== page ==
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[clang-tidy] Zircon <fbl/limits.h> -> <limits>

Authored by juliehockett on Nov 6 2018, 11:28 AM.



Adds a check to convert <fbl/limits.h> to std <limits>.

This check is part of a set of migration checks as we prepare to move Zircon user code to use the C++ standard library, and should prevent regressions after the migration is complete.

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juliehockett created this revision.Nov 6 2018, 11:28 AM
This revision is now accepted and ready to land.Nov 6 2018, 12:03 PM
Eugene.Zelenko added inline comments.

Please don't use auto because type could not be deduced from statement.


I think first statement is not necessary. Second should start from Suggests. Will be good idea to synchronize it with documentation.


Please highlight std with ``.

aaron.ballman added inline comments.Nov 6 2018, 1:24 PM

Does this also work on platforms where the path separator is \ instead of /? What about case insensitive file systems where it may be spelled LiMiTs.H? Does this properly handle a case like:

#define LIMITS "fbl/limits.h"
#include LIMITS

(Should add test cases for all of these scenarios.)


Can users specialize fbl::numeric_limits for custom integral types like they can for std::numeric_limits? If so, that should maybe be covered with a checker as well.


::fbl instead of fbl to cover a situation like:

namespace oops {
namespace fbl {
struct numeric_limits {};

void foo() {
  fbl::numeric_limits n;
juliehockett marked 5 inline comments as done.
juliehockett added inline comments.

Since this is a migration for our own codebase, we know we don't have any code that uses any variation other than <fbl/limits.h> and so hardcoding that is acceptable to us here.


Technically, they could, but there are no instances of it in the codebase.

aaron.ballman added inline comments.Nov 6 2018, 6:48 PM

Then why should this check be a public one, rather than an internal check?

juliehockett added inline comments.Nov 6 2018, 6:52 PM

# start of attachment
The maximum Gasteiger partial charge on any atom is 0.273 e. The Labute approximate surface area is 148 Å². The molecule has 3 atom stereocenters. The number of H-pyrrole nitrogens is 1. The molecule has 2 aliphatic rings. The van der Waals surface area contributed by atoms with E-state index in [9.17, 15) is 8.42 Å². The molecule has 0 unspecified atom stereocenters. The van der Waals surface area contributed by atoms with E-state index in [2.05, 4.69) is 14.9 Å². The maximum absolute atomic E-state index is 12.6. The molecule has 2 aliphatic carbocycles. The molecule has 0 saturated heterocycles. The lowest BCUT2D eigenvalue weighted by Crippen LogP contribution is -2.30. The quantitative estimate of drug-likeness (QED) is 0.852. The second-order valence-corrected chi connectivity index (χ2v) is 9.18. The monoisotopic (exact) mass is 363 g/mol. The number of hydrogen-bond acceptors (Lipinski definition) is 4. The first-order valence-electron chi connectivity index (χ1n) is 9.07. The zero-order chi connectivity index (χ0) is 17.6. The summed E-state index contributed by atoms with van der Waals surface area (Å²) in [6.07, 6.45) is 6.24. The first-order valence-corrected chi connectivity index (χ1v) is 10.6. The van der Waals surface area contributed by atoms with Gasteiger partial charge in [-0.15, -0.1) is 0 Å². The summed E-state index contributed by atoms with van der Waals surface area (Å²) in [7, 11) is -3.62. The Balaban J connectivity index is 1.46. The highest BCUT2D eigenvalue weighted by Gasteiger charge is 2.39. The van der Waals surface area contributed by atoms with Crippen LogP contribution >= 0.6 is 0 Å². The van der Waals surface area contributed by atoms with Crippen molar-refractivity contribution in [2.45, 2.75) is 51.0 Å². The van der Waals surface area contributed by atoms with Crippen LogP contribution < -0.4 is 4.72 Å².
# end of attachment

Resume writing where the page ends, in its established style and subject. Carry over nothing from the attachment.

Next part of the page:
I explained this on the other one, but for completeness:

So yes, this check is for a migration, and we would delete it once regressions weren't possible. We would like the suite to be in upstream, however, because we use the ToT llvm/clang/tools/etc, and don't want to have to fork just to use clang-tidy for this sort of thing. Since clang-tidy doesn't provide any way to have external checks to the tool itself, upstreaming is the most ideal option.

Orthogonal to our particular build setup, it'd also be nice to have an example of this sort of migration done by clang-tidy in-tree. There has been a lot of discussion recently about doing migrations with clang-tidy, but it's always describing an internal migration that uses a forked tree and a private suite of checks that can't be released.

aaron.ballman added inline comments.Nov 6 2018, 7:04 PM

I don't think it's reasonable to expect the community to bear the maintenance burden for internal-only checks for an organization. I definitely understand the desire not to carry around a fork of clang-tidy for this, but that doesn't seem like a good reason for us to spend cycles reviewing these patches, maintaining them, and then eventually removing them.

We have some precedent in that we have clang-tidy checks for llvm coding standards or google coding standards, etc but those are also used outside of the particular community for which they're named. In this case, I don't think the functionality is useful to anyone except Google. Is that correct?

juliehockett added inline comments.Nov 7 2018, 8:20 AM

That makes sense in terms of investment from you and others (though I do appreciate the effort you've put in for reviewing it thus far), but I (and my team) are willing to bear the burden of reviewing/maintaining/removing them. If clang-tidy provided a way to tack on a set of external checks without forking, we'd happily do that, but that's not really possible right now.

Would it be reasonable to do the review/maintenance/removal of these migration checks from within our team, such that we're not asking you to spend cycles on them?

aaron.ballman added inline comments.Nov 7 2018, 11:50 AM

Would it be reasonable to do the review/maintenance/removal of these migration checks from within our team, such that we're not asking you to spend cycles on them?

Personally, I don't think so. It still impose burdens on users of clang-tidy by having checks that are not going to be useful to anyone except people from one company. These checks appears in clang-tidy list checks, contribute to binary sizes, are documented in user-facing places, users may enable them needlessly and report bugs against them, etc.

I think that we shouldn't have any checks that are only useful for (effectively) a single company -- I don't think that scales well, and I don't think it benefits the community of users. I think a better approach is to introduce plugins for clang-tidy checks. It's definitely a larger project than what you're proposing and I understand if you don't want to tackle it, but it benefits the entire community and solves the problem you want to solve.

This is . I think checks not relevant to a general audience (ie including the boost directory) should be in external plugins. It's not really clear to me what has to happen for that, but it seems increasingly relevant.

juliehockett abandoned this revision.Nov 12 2018, 10:26 AM

After a lot of discussion, we'll do this migration internally. Thanks for your comments!